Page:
Neil H. Baum, MD, is a urologist in private practice in New Orleans. He is the author of "Marketing Your Clinical Practice-Ethically, Effectively, and Economically."
Do you know how effective your urology practice marketing is?
However you decide to market and promote your practice, you will want to measure the impact and results of your efforts.
The smartphone: Here's how it enhances patient care for urologists
The latest generation of mobile phones relagates the "talking" function to the background and offers users a wide array of activities once available only on desktop computers.
How to give your Web video a professional look
In part one of this series, Drs. Neil H. Baum and Robert A. Dowling discuss the basics of shooting a patient education video.
How to give your patient education Web video a professional look
Most do-it-yourself videos require a minimum of tweaking and editing before they're ready to be uploaded to the Internet.
How to create and upload your own online video
Adding physician videos to a Web site is a unique and easy way to not only make your practice stand out, but also provide another avenue for patient education.
Is your practice protected against embezzlement?
Studies show that employee theft robs small business owners, which includes physicians, of $20 to $40 billion annually.
You've decided to switch to a new electronic medical record: What's next?
In an earlier article, we examined the reasons why an early EMR adopter might need to migrate to an entirely new clinical information system and some of the important issues that need to be addressed in managing that migration. In this article, we show how one practice overcame these challenges.
How satisfied are your patients?
All successful physicians listen to their patients. Do you?
Ensuring patient safety: Practical steps to take now
These 30 best practices incorporate compelling evidence that, if implemented, effectively reduce the risk of harming a patient.
Ensuring patient safety: Culture and communication
Safety is an unspoken yet fundamental expectation of almost all personal and business relationships.
The quest for quality: How to recognize and measure it
Quality improvement, pay for performance, and better patient outcomes have been major themes in health care during the past few years. However, many physicians don't fully understand how to introduce quality programs into their practices. Those who do have programs in place often don't know how to objectively measure quality health care.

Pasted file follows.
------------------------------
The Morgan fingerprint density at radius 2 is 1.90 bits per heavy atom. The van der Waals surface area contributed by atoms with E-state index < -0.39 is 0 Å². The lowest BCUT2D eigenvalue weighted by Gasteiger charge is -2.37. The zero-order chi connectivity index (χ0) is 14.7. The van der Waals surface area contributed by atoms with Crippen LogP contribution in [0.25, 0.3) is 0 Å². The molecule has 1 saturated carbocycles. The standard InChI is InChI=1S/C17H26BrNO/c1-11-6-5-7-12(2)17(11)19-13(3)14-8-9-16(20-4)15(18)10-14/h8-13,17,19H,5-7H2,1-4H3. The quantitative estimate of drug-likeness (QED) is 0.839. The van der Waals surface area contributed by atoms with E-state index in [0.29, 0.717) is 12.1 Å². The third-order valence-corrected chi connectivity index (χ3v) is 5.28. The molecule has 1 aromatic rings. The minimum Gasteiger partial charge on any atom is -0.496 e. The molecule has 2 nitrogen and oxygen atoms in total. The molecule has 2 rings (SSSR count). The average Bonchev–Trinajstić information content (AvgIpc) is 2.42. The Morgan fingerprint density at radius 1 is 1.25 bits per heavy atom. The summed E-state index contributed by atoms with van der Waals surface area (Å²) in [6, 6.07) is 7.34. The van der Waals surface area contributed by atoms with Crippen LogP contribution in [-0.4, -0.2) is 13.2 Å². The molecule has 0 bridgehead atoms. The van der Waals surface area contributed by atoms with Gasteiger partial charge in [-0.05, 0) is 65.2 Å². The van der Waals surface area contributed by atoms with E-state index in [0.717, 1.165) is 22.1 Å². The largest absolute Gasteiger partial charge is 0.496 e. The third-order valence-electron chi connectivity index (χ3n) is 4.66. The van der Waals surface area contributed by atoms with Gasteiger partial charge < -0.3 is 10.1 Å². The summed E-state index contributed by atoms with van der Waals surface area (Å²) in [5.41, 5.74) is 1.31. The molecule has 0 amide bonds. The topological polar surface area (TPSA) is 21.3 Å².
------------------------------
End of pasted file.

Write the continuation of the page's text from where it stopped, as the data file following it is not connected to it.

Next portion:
Informed consent: Use it to improve care, reduce risk
The average urologists is named as a defendent in a medical malpractice suit at least twice in his career. What can we do to reduce our risk for these lawsuits?
Practice mergers: Steps to a smooth transaction
The United States is witnessing a consolidation of physicians into groups, and urology is no exception. AUA estimates that only 22% of its members in 2006 are in solo practice (down from 48% in 2003).
Sexual harassment: What you can do to avoid it
The victim does not have to be the person harassed, but could be anyone affected by the offensive conduct.
Costs and profits: What urologists need to know
It is not enough to maintain control over the profitability of your practice. In order to gain control, you need to know the cost of each procedure you perform in the office, the reimbursement from each of your payers, and the profit margin for each service you offer your patients.
Don't let the 'doorknob' rob your productivity
There isn't a urologist who hasn't experienced the following scenario: The doctor stands up to terminate the visit with the patient, asks the patient if there is anything else they would like to discuss, and the patient says no. The doctor closes the chart, puts his hand on the doorknob to leave the room, and the patient says, "There is one more thing I'd like to talk to you about."
How to enhance patients' experience with you: 11 steps
These simple pointers can help keep your patients happy and, consequently, healthy
Employee theft: Steps you can take to keep it in check
Employee theft is more common than most of us want to admit. Many ofus are trusting and assume that our employees are honest and caring andwould not ever consider taking something from the practice that doesn'tbelong to them. I think, for the most part, health care does attract honest,caring, and compassionate employees, but that doesn't relieve us from practicingpreventive financial controls and creating an environment that avoids theftand embezzlement.
How to move from group to solo practice
Keep these suggestions in mind to avoid obstacles and hostility duringyour transfer
Five 'little' marketing tips that will pay big dividends
For many physicians, the word marketing conjures images of Yellow Pageads, flashy brochures, or radio and television commercials. Of course, theseare all components of marketing, but the easiest way to market your practiceis to provide stellar service to your current patients.
How to prepare for computer crashes
Nearly all of us use and depend on computers for running and operatingour medical offices. I doubt that many of us could successfully operateour practices without this evolving technology, which adds not only to improvementin the medical care we offer our patients but to the efficiency of our practices.
Know your options when pursuing denied reimbursement
Letters, appeals, and legal action can each help settle denial of compensationclaims
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